in slum conditions.
Even after learning the language
and customs of America, the
Puerto Ricans have nowhere to go
to make use of this. Prejudice
forces them to remain in the slums
There is no force greater than
social frustration to turn one
against society.


Ik~e Faces Feuds

Readers Discuss Messiah Review

KARACHI-As President Eisen-
hower travels deeper into Asia
the setting of his reception gets
more colorful, as witness the size
and warmth of the throng in Kara-
chi, and the brilliant display of
horsemanship in the tent-pegging
exhibition by President Ayub's
bodyguard at the pologround. But
also as Eisenhower travels 'deeper
into Asia it is harder for him to
keep from getting enmeshed in the
national feuds which form the
heritage of Asia's bitter and bloody
Behind the discreet veil of the
joint communique by the two pres-
idents it is not hard to see that
President Ayub unburdened him-
self about the four major things
on his mind now: Nehru's tough
insistence on holding Kashmir
despite the big Moslem majority
of its people; the intrigues of the
Afghan government among the
Pathan border tribesmen in an
effort to carve out a new state of
Pakhunistan; the growing pene-
tration of Afghanistan by Russian
influence, along with the Chinese
aggressions which threaten Pakis-
tan as well as India; and the need
for continued American military
support for the bastions of CENTO
and SEATO, at a time of the shak-
ing of Asia.
mounted Pakistani officers as they
charged at the row of hammered
tentpegs, spearing them with their
lances and raising them aloft in
triumph, was more than an enter-
tainment for a famous person who
had come from America. It was
also a symbol of the military tradi-
tion of these Punjabis who were
excellent soldiers in the days of the
British raj and still present a mar-
tial posture to the world.
, Note that Pakistan has chosen
differently from Nehru's India in
foreign policy. Unfit by tempera-
ment or tradition for a policy of
non-alignment, it is a kingpin of
the CENTO pact which seeks to
contain Russia and of the SEATO
pact whose members must now

face the threat of China. President
Ayub must know that Pakistan's
defense system would be impossible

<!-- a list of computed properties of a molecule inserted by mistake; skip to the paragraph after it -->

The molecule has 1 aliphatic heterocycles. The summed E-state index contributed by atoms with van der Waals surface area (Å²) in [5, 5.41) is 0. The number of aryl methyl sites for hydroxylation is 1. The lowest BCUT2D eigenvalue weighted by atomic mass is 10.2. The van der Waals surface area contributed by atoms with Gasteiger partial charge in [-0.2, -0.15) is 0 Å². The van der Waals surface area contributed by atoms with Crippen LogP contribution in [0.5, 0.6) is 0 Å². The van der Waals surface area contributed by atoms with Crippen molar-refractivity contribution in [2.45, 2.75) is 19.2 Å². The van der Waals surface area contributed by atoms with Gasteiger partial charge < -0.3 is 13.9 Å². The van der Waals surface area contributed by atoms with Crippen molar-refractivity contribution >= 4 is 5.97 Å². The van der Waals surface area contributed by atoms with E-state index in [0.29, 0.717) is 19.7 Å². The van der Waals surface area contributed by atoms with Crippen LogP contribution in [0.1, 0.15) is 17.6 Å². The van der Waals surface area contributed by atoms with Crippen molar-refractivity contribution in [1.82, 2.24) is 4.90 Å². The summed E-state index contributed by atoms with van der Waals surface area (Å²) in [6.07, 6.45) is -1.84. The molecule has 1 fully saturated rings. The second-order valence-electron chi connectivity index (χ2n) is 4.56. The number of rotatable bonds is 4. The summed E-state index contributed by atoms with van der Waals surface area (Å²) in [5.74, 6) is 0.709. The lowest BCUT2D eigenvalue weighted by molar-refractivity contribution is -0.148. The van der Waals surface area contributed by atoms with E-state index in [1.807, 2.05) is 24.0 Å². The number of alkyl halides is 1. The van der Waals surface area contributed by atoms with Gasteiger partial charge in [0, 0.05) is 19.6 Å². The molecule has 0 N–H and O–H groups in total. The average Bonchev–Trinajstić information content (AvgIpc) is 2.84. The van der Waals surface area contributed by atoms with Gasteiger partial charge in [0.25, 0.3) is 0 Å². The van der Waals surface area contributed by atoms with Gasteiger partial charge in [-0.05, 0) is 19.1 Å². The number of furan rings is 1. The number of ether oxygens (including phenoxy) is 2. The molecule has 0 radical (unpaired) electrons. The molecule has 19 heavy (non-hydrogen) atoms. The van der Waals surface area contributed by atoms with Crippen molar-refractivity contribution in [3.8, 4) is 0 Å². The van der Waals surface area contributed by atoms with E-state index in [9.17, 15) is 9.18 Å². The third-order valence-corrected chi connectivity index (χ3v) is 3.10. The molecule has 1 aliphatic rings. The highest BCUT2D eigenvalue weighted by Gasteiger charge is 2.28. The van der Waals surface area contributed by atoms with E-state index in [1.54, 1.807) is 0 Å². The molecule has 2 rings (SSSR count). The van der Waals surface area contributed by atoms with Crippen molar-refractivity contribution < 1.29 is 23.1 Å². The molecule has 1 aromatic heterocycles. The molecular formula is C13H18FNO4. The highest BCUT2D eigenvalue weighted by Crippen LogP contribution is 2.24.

without the American aid which
underwrites at least half of his
defense budget and makes possible
the industrializing of his economy.
His bitterness against India on
Kashmir has recently been tem-
pered by their common plight in
the face of the Chinese enemy, and
relations between the two coun-
tries are better than they have
been for a decade, even though
Nehru still rejects Ayub's proposal
for a joint defense agreement. The
real anxiety should center on Ka-
bul where President Eisenhower's
visit today has great meaning,'
since Afghanistan is the prize
jewel in the Russian diadem of
economic penetration and propa-
ganda success.
THE DOUBLE enmity of Russia
and China toward Pakistan makes
Ayub's attitude toward the com-
,ing Western summit with Russia
a sceptical one. Like the Turks,
the Pakistanis are worried that
the summit sunshine may melt
the size of American aid to them.
They are moreover thoroughly un-
convinced by the Eisenhower-Her-
ter theory that Russia and China
have diverse interests and out-
looks and can be split from each,-
Facing pressures and threats
from both Communist giants the
Pakistanis feel that they are linked
in a common world policy of Com-
munism. It is worth noting that
the joint communique speaks of
"relations between the free world
and the Sino-Soviet bloc."
It is a good guess that Nehru,
who is impressed with Russian
neutrality in the struggle between
China and India, would.not dream
of using the same phrase.
When President Eisenhower laid
a wreath at the tomb of Moham-
med Ali Jinnah he might have re-
flected on how high were Jinnah's
hopes for- a state which was as-
sembled - as the letters of its
name were assembled-from areas
of Moslem population who had
little in common except their
Moslem faith..
Into the Pakistani crisis vacuum
came Avub Khan. offering the

To the Editor:
WHEN A great number of peo-
ple give their time and energy
in performing a beautiful religious'
work for the enjoyment of thou-
sands, why must some "authority"
take it upon himself to tear it to
pieces?'- Robert Jobe's review of
Handel's Messiah was sarcastic,
crude and unnecessary.
Professor McCoy has put to-
gether a performance which had
such heights of musical beauty
that I for one was awed. The choir
sang the choruses with such light-
ness and brilliance that one al-
most forgot they were singing mu-
sic of such wide range and diffi-
culty. The voices blended well; and
they never resorted to "shouting."
Some parts of the Messiah are
marked to be sung forte or fortis-

simo, and that is how the choir
sang them.
THE TRUMPE' player admit-
tedly muffed one note, but didn't
the skill with which he played the
rest of the solo make up for it?
Must we cut a person down for one
small mistake? Also it is admitted
the work is long enough so the
music can be varied each year, but
the people who attend the Messiah
come year after year because they
love the Christmas portion and
the familiar choruses. Why must
we listen to something new when
the old brings so much enjoyment;
and if the performance was "or-
dinary at best," why were people
standing in the aisles to hear it?
I have heard the Messiah sung
many times before, but never by
so large a group. The size of the
chorus gave a depth and beauty to

the music which I have never ex-
perienced before. The chorus fol-
lowed Prof. McCoy perfectly which
made the shadings of dynamics,
the pauses and the endings highly
I realize that I am not a music
critic, but I feel sorry for Mr. Jobe
who must listen to a musical work
and hear only the imperfections.
The performance was an inspira-
tion, but Mr. Jobe's review was
over-critical trash.
--Elizabeth Brown, Grad.
Satire . .
To the Editor:
IT WAS enormously refreshing to
find presented on these pages an
example of Mr. Friedman's de-
lightful satire.
-Leonard Lash, Grad.




... Michael Kelly